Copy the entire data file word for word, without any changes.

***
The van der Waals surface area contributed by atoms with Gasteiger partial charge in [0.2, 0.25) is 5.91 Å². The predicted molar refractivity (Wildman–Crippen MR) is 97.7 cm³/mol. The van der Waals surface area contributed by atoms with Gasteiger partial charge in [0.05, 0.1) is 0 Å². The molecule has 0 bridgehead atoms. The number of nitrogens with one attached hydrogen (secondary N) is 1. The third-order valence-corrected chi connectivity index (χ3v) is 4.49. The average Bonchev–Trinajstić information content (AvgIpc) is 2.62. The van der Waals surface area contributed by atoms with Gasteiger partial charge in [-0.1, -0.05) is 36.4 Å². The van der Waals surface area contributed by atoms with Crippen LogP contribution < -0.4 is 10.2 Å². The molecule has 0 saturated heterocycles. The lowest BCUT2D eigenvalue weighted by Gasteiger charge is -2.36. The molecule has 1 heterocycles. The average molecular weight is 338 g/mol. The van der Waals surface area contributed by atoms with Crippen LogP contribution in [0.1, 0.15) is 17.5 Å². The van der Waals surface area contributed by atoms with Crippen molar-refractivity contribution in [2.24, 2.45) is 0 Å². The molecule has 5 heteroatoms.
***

The van der Waals surface area contributed by atoms with Gasteiger partial charge in [0.2, 0.25) is 5.91 Å². The predicted molar refractivity (Wildman–Crippen MR) is 97.7 cm³/mol. The van der Waals surface area contributed by atoms with Gasteiger partial charge in [0.05, 0.1) is 0 Å². The molecule has 0 bridgehead atoms. The number of nitrogens with one attached hydrogen (secondary N) is 1. The third-order valence-corrected chi connectivity index (χ3v) is 4.49. The average Bonchev–Trinajstić information content (AvgIpc) is 2.62. The van der Waals surface area contributed by atoms with Gasteiger partial charge in [-0.1, -0.05) is 36.4 Å². The van der Waals surface area contributed by atoms with Crippen LogP contribution < -0.4 is 10.2 Å². The molecule has 0 saturated heterocycles. The lowest BCUT2D eigenvalue weighted by Gasteiger charge is -2.36. The molecule has 1 heterocycles. The average molecular weight is 338 g/mol. The van der Waals surface area contributed by atoms with Crippen LogP contribution in [0.1, 0.15) is 17.5 Å². The van der Waals surface area contributed by atoms with Crippen molar-refractivity contribution in [2.24, 2.45) is 0 Å². The molecule has 5 heteroatoms.